In Alvarez v. New York City Department of Education, 2021 WL 1424851 (S.D.N.Y. April 15, 2021), the court, inter alia, held that plaintiff sufficiently alleged her claims of age- and gender-based employment discrimination.
The court summarized the law as follows:
“The Second Circuit has not created an unbending or rigid rule about what circumstances allow an inference of discrimination when there is an adverse employment decision.” Henny v. N.Y. State, 842 F. Supp. 2d 530, 553 (S.D.N.Y. 2012) (internal quotation marks omitted). That said, “the level of proof a plaintiff is required to present in order to establish a prima facie case of discrimination is low.” De La Cruz v. N.Y.C. Human Res. Admin. Dep’t of Soc. Servs., 82 F.3d 16, 20 (2d Cir. 1996). Plaintiff does not, and need not, allege “direct evidence of discriminatory animus.” Henny, 842 F. Supp. 2d at 553. “A victim of discrimination is … seldom able to prove his or her claim by direct evidence and is usually constrained to rely on the cumulative weight of circumstantial evidence.” Rosen v. Thornburgh, 928 F.2d 528, 533 (2d Cir. 1991).
In the Second Circuit, “[a] showing of disparate treatment—that is, a showing that the employer treated plaintiff less favorably than a similarly situated employee outside his protected group—is a recognized method of raising an inference of discrimination for purposes of making out a prima facie case” of employment discrimination. Mandell v. Cty. of Suffolk, 316 F.3d 368, 379 (2d Cir. 2003) (internal quotation marks omitted); see also D’Cunha v. Genovese/Eckerd Corp., 479 F.3d 193, 195 (2d Cir. 2007) (finding that “circumstances [gave] rise to an inference of discrimination” where plaintiff was rejected for a job twice in favor of those younger than him); Norville v. Staten Island Univ. Hosp., 196 F.3d 89, 95 (2d Cir. 1999) (“A plaintiff may support an inference of race discrimination by demonstrating that similarly situated employees of a different race were treated more favorably.”).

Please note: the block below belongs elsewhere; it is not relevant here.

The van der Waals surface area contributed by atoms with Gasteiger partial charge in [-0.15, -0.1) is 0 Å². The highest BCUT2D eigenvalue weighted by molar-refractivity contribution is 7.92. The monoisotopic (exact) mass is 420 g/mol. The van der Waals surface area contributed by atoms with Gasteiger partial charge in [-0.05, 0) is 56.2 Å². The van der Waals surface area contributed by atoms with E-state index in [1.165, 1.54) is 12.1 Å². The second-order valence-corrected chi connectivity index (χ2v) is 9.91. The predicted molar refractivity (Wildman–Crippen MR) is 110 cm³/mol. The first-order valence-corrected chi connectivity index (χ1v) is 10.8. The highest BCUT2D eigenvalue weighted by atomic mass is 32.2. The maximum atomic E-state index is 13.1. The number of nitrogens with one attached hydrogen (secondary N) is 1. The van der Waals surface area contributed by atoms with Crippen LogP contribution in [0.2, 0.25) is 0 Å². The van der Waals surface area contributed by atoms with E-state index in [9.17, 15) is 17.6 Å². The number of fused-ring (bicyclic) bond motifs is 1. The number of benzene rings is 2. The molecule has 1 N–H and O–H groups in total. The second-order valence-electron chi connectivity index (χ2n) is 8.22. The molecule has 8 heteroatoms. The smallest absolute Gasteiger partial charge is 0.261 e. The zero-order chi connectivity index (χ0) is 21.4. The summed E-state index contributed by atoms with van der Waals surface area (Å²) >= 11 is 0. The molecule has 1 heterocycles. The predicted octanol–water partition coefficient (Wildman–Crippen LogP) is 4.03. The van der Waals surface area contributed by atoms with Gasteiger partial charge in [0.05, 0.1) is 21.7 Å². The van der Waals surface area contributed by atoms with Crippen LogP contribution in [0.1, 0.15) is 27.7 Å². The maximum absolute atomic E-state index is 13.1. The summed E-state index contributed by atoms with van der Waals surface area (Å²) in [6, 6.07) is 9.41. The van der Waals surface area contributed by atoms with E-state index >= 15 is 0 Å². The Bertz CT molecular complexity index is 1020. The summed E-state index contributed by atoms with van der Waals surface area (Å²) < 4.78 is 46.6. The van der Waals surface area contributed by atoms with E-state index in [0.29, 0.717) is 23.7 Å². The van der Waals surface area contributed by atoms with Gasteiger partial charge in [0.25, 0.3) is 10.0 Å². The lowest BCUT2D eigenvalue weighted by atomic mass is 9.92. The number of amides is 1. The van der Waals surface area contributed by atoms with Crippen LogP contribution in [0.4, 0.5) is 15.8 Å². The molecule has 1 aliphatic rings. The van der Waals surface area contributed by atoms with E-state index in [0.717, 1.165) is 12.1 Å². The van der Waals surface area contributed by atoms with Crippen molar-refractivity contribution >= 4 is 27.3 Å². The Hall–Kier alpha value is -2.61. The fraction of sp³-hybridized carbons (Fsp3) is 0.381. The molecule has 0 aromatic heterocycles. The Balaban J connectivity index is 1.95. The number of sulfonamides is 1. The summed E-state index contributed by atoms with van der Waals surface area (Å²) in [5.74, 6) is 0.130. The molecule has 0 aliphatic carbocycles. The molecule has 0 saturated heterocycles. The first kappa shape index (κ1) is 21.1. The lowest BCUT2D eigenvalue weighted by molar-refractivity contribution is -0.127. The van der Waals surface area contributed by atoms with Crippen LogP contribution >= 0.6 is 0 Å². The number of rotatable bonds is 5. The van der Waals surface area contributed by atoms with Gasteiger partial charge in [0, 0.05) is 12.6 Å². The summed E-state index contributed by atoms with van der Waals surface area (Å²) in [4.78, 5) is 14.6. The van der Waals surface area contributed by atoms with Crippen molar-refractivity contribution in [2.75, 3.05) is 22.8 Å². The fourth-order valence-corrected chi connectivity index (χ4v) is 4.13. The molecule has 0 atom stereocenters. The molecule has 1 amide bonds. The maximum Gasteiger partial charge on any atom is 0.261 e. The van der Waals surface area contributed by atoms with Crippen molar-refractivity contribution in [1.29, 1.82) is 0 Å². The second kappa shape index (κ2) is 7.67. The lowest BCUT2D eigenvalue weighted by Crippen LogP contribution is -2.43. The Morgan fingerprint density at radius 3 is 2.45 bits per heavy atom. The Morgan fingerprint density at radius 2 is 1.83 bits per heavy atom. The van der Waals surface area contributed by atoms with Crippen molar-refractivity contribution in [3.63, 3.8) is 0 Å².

Applying the law, the court explained:
Here, Plaintiff has alleged a similar theory of disparate treatment related to an adverse employment decision: she lost her ENL class, resulting in significantly reduced responsibilities, while a younger male teacher with less experience retained his. See (Compl. ¶¶ 25–29.) Such allegations sufficiently establish an inference of discrimination for purposes of surviving a motion to dismiss.5 Defendant claims that Plaintiff has not properly alleged that Martinez and Plaintiff are “similarly situated in all material respects,” meaning that Plaintiff cannot properly establish a prima facie claim based on disparate treatment. (Doc. 11, at 8) (quoting Day v. City of N.Y., No. 15 Civ. 4399 (GDH)(HBP), 2015 U.S. Dist. LEXIS 161206, at *45 (S.D.N.Y. Nov. 30, 2015)). Yet Day itself notes that “[o]rdinarily, whether two employees are similarly situated … presents a question of fact,’ rather than a legal question to be resolved on a motion to dismiss.” Day, 2015 U.S. Dist. LEXIS 161206, at *46 (quoting Brown v. Daikin Am., Inc., 756 F.3d 219, 230 (2d Cir. 2014)).
The court concluded that while the parties disagreed as to Plaintiff’s and Martinez’s relative qualifications, that was a factual dispute that should not be decided at this stage, and the plaintiff’s contentions, taken as true (as is required on defendant’s motion to dismiss), were sufficient to establish an inference of discrimination as part of plaintiff’s prima facie case.